There are basically two types of homemade shampoo.
1. Liquid Shampoo
A liquid shampoo is a homemade shampoo made with potassium hydroxide (KOH). A single bottle purchase of KOH is a bit expensive but is worth it. A bottle can lead to gallons of liquid shampoo!
In shampoo making, using glycerin takes the place of superfatting to provide moisturization. Superfatting, sometimes also referred to as lye discount, which means either adding an extra amount of oil into your recipe but keeping the lye amount the same or using the same amount of oil but with lesser lye. Basically, superfatting is an act of balancing your lye to oil ratios in your mixture. The extra oil adds more moisturizing qualities to your product.
There are different ways and products to use when making liquid shampoo. The most common ones are castile soap and soap nuts.
Castile soap is a gentle, natural cleanser for skin and hair. It’s an all-natural, chemical soap product available in solid and liquid forms. They’re originally made with olive oil from Castile, Spain. Nowadays, most castile soaps use coconut oil instead of olive oil but remains to be 100% organic.
Liquid castile soap is a popular liquid shampoo ingredient for its gentle cleansing and light lather. Soap made with liquid castile soaps can be used for sensitive skins – even babies!
Soap nuts or reetha are a berry that grows on the soap berry tree (sapindus mukorossi) in the Himalayas. Soap nut shells naturally contain saponins which are natural surfactants.
Soap nuts are known for their strong cleaning capabilities but remaining gentle to your skin. They clean and moisturize scalp naturally, treat itchy scalp and nourishes your hair from root to tip.
2. Shampoo Bars
Simply, shampoo bars are shampoo in bar form. It is made of base oils chosen specifically for their hair and scalp properties.
Shampoo bars have 3 main ingredient categories:
- Oils and Fats – the kind of oil you use determines the properties your soap will have
Hard, stable, long lasting – palm, lard, tallow
Lathering – coconut, castor, palm kernel
Moisturizing/Conditioning – canola, olive oil, soybean, sunflower
Luxury/extra moisturizing – shea butter, almond, cocoa butter, hemp, jojoba
- Lye and water base solution – When lye is used in soap making, it acts as a reagent or it is used in a chemical reaction to create other substances.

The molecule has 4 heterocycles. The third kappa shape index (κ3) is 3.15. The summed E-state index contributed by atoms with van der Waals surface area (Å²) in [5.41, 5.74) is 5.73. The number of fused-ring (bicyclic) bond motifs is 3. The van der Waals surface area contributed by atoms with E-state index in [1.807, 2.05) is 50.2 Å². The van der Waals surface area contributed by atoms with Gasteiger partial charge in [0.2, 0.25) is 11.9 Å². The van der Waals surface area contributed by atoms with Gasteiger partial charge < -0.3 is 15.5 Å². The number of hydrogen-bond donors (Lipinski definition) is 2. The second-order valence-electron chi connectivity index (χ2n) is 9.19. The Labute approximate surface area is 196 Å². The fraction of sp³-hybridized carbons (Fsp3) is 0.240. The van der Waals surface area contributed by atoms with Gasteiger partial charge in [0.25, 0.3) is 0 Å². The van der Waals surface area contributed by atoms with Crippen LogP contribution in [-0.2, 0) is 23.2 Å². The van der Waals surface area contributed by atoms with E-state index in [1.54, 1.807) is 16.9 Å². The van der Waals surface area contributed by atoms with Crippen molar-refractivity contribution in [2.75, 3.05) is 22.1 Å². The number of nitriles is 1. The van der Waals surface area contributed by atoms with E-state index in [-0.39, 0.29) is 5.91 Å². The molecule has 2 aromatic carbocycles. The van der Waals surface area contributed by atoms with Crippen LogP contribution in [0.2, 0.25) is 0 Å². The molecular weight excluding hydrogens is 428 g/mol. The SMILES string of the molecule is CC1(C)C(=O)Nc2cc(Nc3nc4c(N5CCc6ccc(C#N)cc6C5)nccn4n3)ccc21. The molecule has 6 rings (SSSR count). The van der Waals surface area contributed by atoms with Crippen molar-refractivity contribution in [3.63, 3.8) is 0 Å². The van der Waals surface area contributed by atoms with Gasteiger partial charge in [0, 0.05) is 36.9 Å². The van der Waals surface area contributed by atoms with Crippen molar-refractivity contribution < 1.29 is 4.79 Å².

In soap making, water/ Lye mixtures need to be carefully measured. The process of blending lye/water mixtures with natural oils is called saponification. Lye is simply an agent used to create soap from oils and water.
Essential Oils and other ingredients – these are ingredients added last minute to customize the shampoo’s color, smell or texture.
Essential oils are primarily used for scent.
Dried herbs and other plants are added to change color or texture.
Freshly ground coffee, salts and other grains can be used to add texture.
There are 2 known processes in shampoo bar making:
As the name suggests, the difference between the two processes is whether heat is used or not. Common to both methods, a water/lye mixture and oils are used. The two are mixed together in the process of saponification.
The difference comes after saponification.
With cold processing, the water/lye mixture is combined with the oil mixture resulting to a mixture poured into insulated molds. Finish products require 6 – 8 weeks to cure before use.
Hot processing adds an extra step of slow-cooking the mixture which speeds up the saponification process. Your shampoo bars are ready to use in days instead of weeks.
Both methods work, it depends on how patient you are in the process.
Dry “No Poo” Shampoo
The “No Poo” theory is that by washing hair with alternatives to shampoo, such as baking soda and apple cider vinegar, you’ll achieve clean hair without the same damage brought out by constant shampooing.
Dry shampooing is one the “no poo” alternatives practiced today.
What is it exactly?
Dry shampoo is just that – a dry substance that cleans hair without the use of water. It works by absorbing oil from your hair and scalp and makes it look and feel freshly washed again. Dry shampoos were not designed to be taken regularly but rather as a buffer in between with-water washes and to use when in a hurry.